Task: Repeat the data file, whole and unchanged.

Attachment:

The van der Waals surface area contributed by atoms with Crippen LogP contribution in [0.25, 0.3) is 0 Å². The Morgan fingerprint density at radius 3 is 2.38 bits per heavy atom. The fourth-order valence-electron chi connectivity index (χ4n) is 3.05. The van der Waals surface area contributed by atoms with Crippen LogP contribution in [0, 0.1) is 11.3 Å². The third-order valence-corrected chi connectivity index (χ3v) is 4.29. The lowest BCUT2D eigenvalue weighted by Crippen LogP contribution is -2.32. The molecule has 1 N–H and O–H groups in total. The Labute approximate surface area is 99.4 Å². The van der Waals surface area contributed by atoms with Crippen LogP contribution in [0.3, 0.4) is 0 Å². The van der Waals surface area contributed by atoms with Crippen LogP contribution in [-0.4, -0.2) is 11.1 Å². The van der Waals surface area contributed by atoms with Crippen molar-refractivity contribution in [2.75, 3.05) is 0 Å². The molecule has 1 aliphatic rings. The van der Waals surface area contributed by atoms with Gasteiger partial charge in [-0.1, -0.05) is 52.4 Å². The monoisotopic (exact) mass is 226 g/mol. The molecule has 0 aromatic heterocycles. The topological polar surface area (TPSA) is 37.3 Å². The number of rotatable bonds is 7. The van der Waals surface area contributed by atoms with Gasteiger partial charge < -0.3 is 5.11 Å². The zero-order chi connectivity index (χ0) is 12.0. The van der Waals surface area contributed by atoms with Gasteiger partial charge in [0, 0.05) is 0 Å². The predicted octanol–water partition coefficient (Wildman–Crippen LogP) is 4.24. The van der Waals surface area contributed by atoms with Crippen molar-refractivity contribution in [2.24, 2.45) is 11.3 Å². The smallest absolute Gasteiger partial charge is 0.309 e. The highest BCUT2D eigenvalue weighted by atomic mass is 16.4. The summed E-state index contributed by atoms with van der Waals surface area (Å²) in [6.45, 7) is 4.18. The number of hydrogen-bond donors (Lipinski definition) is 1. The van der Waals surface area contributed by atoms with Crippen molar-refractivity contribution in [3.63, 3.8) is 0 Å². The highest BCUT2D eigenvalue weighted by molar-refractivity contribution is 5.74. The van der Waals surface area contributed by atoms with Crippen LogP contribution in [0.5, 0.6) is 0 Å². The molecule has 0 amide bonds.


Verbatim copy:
The van der Waals surface area contributed by atoms with Crippen LogP contribution in [0.25, 0.3) is 0 Å². The Morgan fingerprint density at radius 3 is 2.38 bits per heavy atom. The fourth-order valence-electron chi connectivity index (χ4n) is 3.05. The van der Waals surface area contributed by atoms with Crippen LogP contribution in [0, 0.1) is 11.3 Å². The third-order valence-corrected chi connectivity index (χ3v) is 4.29. The lowest BCUT2D eigenvalue weighted by Crippen LogP contribution is -2.32. The molecule has 1 N–H and O–H groups in total. The Labute approximate surface area is 99.4 Å². The van der Waals surface area contributed by atoms with Crippen LogP contribution in [0.3, 0.4) is 0 Å². The van der Waals surface area contributed by atoms with Crippen LogP contribution in [-0.4, -0.2) is 11.1 Å². The van der Waals surface area contributed by atoms with Crippen molar-refractivity contribution in [2.75, 3.05) is 0 Å². The molecule has 1 aliphatic rings. The van der Waals surface area contributed by atoms with Gasteiger partial charge in [-0.1, -0.05) is 52.4 Å². The monoisotopic (exact) mass is 226 g/mol. The molecule has 0 aromatic heterocycles. The topological polar surface area (TPSA) is 37.3 Å². The number of rotatable bonds is 7. The van der Waals surface area contributed by atoms with Gasteiger partial charge < -0.3 is 5.11 Å². The zero-order chi connectivity index (χ0) is 12.0. The van der Waals surface area contributed by atoms with Gasteiger partial charge in [0, 0.05) is 0 Å². The predicted octanol–water partition coefficient (Wildman–Crippen LogP) is 4.24. The van der Waals surface area contributed by atoms with Crippen molar-refractivity contribution in [2.24, 2.45) is 11.3 Å². The smallest absolute Gasteiger partial charge is 0.309 e. The highest BCUT2D eigenvalue weighted by atomic mass is 16.4. The summed E-state index contributed by atoms with van der Waals surface area (Å²) in [6.45, 7) is 4.18. The number of hydrogen-bond donors (Lipinski definition) is 1. The van der Waals surface area contributed by atoms with Crippen molar-refractivity contribution in [3.63, 3.8) is 0 Å². The highest BCUT2D eigenvalue weighted by molar-refractivity contribution is 5.74. The van der Waals surface area contributed by atoms with Crippen LogP contribution in [0.5, 0.6) is 0 Å². The molecule has 0 amide bonds.